Sometimes you just need a good lobster. I’m from Boston. Trust me on this.
Years ago, my wise and wonderful first year Contracts professor at Georgetown Law Center, the late Richard Alan Gordon, made a permanent impact on my conscience with a spontaneous rant. He was discussing a case involving a welfare recipient who had been sued by a Washington department store for failing to keep up with installment payments on a Hi-Fi system. The court voided the contract, saying that it was unconscionable for the store to intentionally create incentives for poor people to spend public assistance money on “non-essentials” like music systems. (I wish I remembered the name of the case, but then I only got a C+ in the course.)
As the students nodded their heads in agreement with the opinion, Professor Gordon cut them short and thundered (I am copying from faded old notes: Dick’s rants were always eloquent and memorable, and I began reconstructing them after class for posterity):
“Outrageous! Who are you, or a court, or a government, or any authority to tell another human being that feeding his body is more important than feeding his soul? Music is “non-essential”? I suppose that means that literature, culture, inspiration, wisdom, knowledge…or a moment of joy, the thrill of discovery, experiencing a concert, admiring a great work of art, or sharing an intimate and timeless moment with the love of your life is “non-essential” too! Neither the law nor any court nor a government authority has a right to dictate what is essential to any human being, whether he is receiving public assistance or not. Being poor imposes its own cruel restrictions on liberty and autonomy. Imposing more still is both an abuse of power and a violation of basic human rights. This is an assault on human dignity.”
Just say “No.”
Sneaking expensive entitlements into long-term national policy is craven, dishonest, and continues the dangerous trend of sloppy, election-driven legislating that has become virtually standard operating practice in recent years. Senate Republicans generated some hope for transparency and the future of honest debate on governing philosophy by using the threat of a filibuster to block yet another extension of the supposedly “short-term” extensions of unemployment benefits.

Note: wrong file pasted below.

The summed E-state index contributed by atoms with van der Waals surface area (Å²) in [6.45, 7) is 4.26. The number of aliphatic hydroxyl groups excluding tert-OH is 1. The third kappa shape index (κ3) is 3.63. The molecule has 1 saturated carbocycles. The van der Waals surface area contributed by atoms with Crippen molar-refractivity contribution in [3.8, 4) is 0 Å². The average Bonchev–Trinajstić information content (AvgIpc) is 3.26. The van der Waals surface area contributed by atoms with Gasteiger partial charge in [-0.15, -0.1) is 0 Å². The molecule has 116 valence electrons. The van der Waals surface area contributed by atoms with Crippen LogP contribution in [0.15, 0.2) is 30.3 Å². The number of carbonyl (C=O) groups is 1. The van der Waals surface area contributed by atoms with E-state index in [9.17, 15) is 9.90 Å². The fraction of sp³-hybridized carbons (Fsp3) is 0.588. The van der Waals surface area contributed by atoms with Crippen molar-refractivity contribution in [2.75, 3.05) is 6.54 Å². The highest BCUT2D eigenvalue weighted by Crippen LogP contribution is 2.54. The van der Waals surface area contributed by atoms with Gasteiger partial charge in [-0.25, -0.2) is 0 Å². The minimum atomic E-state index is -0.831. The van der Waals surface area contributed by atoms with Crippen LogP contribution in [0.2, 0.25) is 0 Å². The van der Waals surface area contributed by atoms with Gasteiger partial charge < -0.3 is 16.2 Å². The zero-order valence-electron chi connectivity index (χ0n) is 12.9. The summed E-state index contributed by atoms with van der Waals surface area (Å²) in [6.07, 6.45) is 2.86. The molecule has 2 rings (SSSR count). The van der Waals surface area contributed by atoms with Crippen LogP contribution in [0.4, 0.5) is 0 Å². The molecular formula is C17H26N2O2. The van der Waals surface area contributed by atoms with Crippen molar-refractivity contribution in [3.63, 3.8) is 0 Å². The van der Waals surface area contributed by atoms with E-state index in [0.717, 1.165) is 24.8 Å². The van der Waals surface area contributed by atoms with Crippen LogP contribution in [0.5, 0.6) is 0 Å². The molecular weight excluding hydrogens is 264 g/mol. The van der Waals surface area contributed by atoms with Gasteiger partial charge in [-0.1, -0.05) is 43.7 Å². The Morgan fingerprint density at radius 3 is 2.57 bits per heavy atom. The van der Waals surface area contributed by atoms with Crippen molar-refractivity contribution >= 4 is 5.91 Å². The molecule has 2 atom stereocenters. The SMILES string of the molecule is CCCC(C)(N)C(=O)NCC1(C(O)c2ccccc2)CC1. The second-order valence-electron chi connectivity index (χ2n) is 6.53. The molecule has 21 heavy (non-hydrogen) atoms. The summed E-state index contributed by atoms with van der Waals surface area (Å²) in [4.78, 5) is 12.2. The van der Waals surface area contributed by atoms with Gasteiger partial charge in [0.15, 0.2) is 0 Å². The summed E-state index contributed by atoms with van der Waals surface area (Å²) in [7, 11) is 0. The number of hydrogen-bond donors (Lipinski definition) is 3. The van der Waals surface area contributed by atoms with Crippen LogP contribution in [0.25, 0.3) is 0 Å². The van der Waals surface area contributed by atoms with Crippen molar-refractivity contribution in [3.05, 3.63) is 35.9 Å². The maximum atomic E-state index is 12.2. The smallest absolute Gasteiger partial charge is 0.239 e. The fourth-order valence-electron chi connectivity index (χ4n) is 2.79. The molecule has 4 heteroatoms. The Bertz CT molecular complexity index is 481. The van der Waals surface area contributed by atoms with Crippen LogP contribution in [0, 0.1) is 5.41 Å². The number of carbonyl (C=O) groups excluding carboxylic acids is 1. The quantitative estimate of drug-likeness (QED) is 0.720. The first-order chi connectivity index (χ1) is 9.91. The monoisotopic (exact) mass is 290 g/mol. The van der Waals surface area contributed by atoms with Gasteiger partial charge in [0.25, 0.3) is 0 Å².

I’ve written about this recently, so I won’t belabor it, but there was nothing in Democratic rhetoric surrounding the extension to disprove my suspicion, which was full-blown three years ago, that this is nothing but a strategy for embedding a permanent government subsidy of unemployment without a national debate regarding the consequences of such a policy. A ‘temporary” benefit is permanent if elected representatives lack the integrity and courage to end it; for an example one need only look to the supposedly short-term “Bush tax cuts,” which a Democratic President and legislature, despite exorbitant rhetoric about how irresponsible they were (and irresponsible they were), extended, and they are in place still. There is not a single Democratic argument in favor of the supposedly temporary extension that would not apply to a policy of paying the unemployed forever. Here are some quotes from “The Hill” yesterday:
- “We’re one Republican vote away from restoring benefits to 1.7 million Americans. There is one Republican vote standing in the way of a lifeline to these 1.7 million people.”-—Majority Leader Harry Reid (D-Nev.)
1.7 million, 1 million, 657,000…when would such benefits not qualify, in Reid’s words, as a “lifeline”? If the answer is never, and it is, why would anyone believe these are intended to be temporary benefits? Isn’t the money just as crucial to an unemployed worker whether he or she has 1.7 million companions in misery, or fewer? Continue reading
The Neverending Emergency….
Nancy Pelosi just designated the extension of unemployment benefits yet again—they were first extended in 2008 and have been continuously extended ever since—as Congress’s top priority for 2014, which is instructive. She called the Republican determination to end the extensions as “immoral;” others in her party and the media have called it heartless. “Starting tomorrow, too many American families will face the New Year with uncertainty, insecurity, and instability as a result of congressional Republicans’ refusal to extend critical unemployment insurance,” she said. “The first item on Congress’ agenda in the New Year must be an extension of unemployment insurance. That must be our priority on day one.” The budget deal cut between House Democrats and Republicans ends the extensions, unless something is done.